Since retiring to Vermont 10 years ago, my mother has joined the ranks of the radical left.

How radical? Picture Berkeley circa 1966.

She can be relied upon to parrot the latest liberal platform, whether it be uncompromising devotion to the Green Mountain State’s socialist congressman, Bernie Sanders, or railing about George W. Bush’s murky agenda to destroy the global ecosystem.

This from a woman who, in the 1964 presidential race, was partially torn between casting her lot for either Lyndon Johnson or Barry Goldwater.

I attribute her recent adoption of this political platform to an over-abundance of rarefied air and a minimum annual snowfall of 185 inches.

But the one area in which I do listen to her is Social Security.

She, like many others, warns against the draining of the retirement program established by FDR over 70 years ago, to the point where once I reach the mandatory retirement age, my Social Security check will more resemble a cell phone rebate, rather than an important part of my income as a senior citizen.

Now, you can debate the pros and cons of Democratic and Republican ideology all you want, but when it comes to something that I’ve paid into for nearly a quarter-century, I want to make damn sure I get mine.

And to be honest, Federal Reserve Chairman Alan Greenspan's remarks before the House Budget Committee last week didn’t exactly fill me with a tank full of optimism. Basically, the chairman said that, given the soaring deficit, the country can’t afford the benefits promised to the 77 million members of the Baby Boom generation — the first wave of whom will start drawing Social Security checks in 2008.

Greenspan urged lawmakers  to pare down Social Security benefits to get a handle on the budget deficit, which this year is projected to hit a record $521 billion.

With regard to specific proposals, Greenspan suggested a switch to an alternative measure of inflation for annual cost-of-living adjustments. In lieu of the traditional Consumer Price Index, Greenspan suggested a new chain-weighted CPI that gives lower inflation readings and, subsequently, smaller payment increases.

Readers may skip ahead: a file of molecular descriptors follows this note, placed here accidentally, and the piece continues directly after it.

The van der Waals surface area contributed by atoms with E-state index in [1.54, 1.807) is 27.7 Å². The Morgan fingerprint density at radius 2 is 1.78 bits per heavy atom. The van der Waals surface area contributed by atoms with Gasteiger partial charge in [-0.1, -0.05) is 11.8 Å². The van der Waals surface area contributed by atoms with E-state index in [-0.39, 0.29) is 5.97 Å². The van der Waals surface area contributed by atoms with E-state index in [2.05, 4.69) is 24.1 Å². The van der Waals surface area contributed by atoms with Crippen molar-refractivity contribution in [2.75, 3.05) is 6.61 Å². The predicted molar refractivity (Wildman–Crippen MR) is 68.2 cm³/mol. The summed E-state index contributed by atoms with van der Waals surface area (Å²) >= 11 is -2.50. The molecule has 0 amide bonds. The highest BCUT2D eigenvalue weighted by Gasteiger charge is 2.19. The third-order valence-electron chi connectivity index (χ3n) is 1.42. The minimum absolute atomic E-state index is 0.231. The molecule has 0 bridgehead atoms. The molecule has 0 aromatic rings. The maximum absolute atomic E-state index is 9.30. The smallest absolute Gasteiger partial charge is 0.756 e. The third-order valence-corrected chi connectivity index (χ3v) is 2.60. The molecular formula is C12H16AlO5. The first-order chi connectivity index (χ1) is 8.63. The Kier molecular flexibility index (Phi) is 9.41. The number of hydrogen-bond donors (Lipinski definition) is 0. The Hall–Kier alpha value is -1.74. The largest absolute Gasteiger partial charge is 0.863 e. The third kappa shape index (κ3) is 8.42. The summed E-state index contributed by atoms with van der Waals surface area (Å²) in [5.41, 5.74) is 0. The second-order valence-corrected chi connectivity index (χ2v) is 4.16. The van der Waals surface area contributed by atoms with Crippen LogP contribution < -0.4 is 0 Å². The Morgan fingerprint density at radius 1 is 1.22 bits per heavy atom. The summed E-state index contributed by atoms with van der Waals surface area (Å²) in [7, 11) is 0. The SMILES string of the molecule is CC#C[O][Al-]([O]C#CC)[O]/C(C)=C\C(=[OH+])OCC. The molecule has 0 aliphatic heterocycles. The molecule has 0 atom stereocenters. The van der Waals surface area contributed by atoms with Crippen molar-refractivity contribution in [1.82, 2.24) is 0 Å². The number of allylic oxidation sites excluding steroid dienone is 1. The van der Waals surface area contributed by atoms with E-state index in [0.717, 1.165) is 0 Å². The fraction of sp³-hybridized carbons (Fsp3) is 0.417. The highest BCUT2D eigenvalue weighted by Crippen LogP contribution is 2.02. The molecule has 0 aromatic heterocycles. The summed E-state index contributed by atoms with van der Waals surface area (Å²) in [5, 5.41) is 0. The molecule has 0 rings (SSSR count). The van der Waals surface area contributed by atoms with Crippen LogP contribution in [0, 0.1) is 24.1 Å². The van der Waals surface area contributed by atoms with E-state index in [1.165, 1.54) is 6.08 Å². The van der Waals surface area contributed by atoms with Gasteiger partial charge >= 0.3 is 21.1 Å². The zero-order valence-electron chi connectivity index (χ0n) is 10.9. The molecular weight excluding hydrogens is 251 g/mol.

He said projections show the country will go from having just over three workers supporting each retiree to 2.25 workers for every retiree by 2025.

The 78-year-old chairman also proposed equating the retirement age to be eligible for full benefits to the longer life spans of Americans. In other words, extend the age for full eligibility to one commensurate with the fact Americans are well, basically living longer.

Naturally, the Democratic presidential candidates all came out sharply criticizing Greenspan, with Rep. Dennis Kucinich, D-Ohio, even calling for the chairman’s resignation. Obviously, Kucinich hasn’t learned much since he was the mayor of Cleveland in the late 1970s and the lake caught fire. And he surely can’t interpret polling numbers.

In an election year, George W. is probably the last person who wants to field proposals about cutting retirement benefits, and he’s made sure to distance himself quite nicely from his Fed chairman’s remarks.

But somebody at 1600 had better start listening.

The last thing I want to hear at age 65 is my 86-year-old mother wagging her finger saying “I told you so.”

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